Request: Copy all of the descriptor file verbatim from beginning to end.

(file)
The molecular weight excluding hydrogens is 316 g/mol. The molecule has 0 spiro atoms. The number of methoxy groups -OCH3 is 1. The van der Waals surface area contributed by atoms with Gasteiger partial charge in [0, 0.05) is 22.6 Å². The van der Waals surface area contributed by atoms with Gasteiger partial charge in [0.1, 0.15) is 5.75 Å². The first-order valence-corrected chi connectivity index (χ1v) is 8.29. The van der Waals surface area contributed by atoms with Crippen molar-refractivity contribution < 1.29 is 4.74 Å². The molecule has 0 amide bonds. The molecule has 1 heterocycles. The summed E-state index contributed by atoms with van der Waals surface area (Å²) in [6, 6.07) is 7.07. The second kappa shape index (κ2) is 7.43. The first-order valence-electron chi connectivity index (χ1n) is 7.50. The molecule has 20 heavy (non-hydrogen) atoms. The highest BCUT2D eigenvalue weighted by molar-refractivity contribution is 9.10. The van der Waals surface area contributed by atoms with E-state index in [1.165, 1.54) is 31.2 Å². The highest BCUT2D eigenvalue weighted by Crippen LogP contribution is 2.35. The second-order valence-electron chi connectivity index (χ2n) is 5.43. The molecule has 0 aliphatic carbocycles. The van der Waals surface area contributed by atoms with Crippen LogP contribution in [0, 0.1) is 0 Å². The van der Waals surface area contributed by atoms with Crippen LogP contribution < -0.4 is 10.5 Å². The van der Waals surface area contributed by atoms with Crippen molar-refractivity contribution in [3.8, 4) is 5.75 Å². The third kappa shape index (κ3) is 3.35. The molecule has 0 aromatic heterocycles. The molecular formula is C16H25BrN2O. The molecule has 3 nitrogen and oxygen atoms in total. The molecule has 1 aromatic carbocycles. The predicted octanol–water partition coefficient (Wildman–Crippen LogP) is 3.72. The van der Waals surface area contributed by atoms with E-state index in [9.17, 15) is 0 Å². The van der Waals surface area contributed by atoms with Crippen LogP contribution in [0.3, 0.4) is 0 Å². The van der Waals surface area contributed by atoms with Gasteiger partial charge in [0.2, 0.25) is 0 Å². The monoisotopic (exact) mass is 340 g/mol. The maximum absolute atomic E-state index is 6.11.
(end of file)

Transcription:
The molecular weight excluding hydrogens is 316 g/mol. The molecule has 0 spiro atoms. The number of methoxy groups -OCH3 is 1. The van der Waals surface area contributed by atoms with Gasteiger partial charge in [0, 0.05) is 22.6 Å². The van der Waals surface area contributed by atoms with Gasteiger partial charge in [0.1, 0.15) is 5.75 Å². The first-order valence-corrected chi connectivity index (χ1v) is 8.29. The van der Waals surface area contributed by atoms with Crippen molar-refractivity contribution < 1.29 is 4.74 Å². The molecule has 0 amide bonds. The molecule has 1 heterocycles. The summed E-state index contributed by atoms with van der Waals surface area (Å²) in [6, 6.07) is 7.07. The second kappa shape index (κ2) is 7.43. The first-order valence-electron chi connectivity index (χ1n) is 7.50. The molecule has 20 heavy (non-hydrogen) atoms. The highest BCUT2D eigenvalue weighted by molar-refractivity contribution is 9.10. The van der Waals surface area contributed by atoms with E-state index in [1.165, 1.54) is 31.2 Å². The highest BCUT2D eigenvalue weighted by Crippen LogP contribution is 2.35. The second-order valence-electron chi connectivity index (χ2n) is 5.43. The molecule has 0 aliphatic carbocycles. The van der Waals surface area contributed by atoms with Crippen LogP contribution in [0, 0.1) is 0 Å². The van der Waals surface area contributed by atoms with Crippen LogP contribution < -0.4 is 10.5 Å². The van der Waals surface area contributed by atoms with Crippen molar-refractivity contribution in [3.8, 4) is 5.75 Å². The third kappa shape index (κ3) is 3.35. The molecule has 0 aromatic heterocycles. The molecular formula is C16H25BrN2O. The molecule has 3 nitrogen and oxygen atoms in total. The molecule has 1 aromatic carbocycles. The predicted octanol–water partition coefficient (Wildman–Crippen LogP) is 3.72. The van der Waals surface area contributed by atoms with E-state index in [9.17, 15) is 0 Å². The van der Waals surface area contributed by atoms with Crippen LogP contribution in [0.3, 0.4) is 0 Å². The van der Waals surface area contributed by atoms with Gasteiger partial charge in [0.2, 0.25) is 0 Å². The monoisotopic (exact) mass is 340 g/mol. The maximum absolute atomic E-state index is 6.11.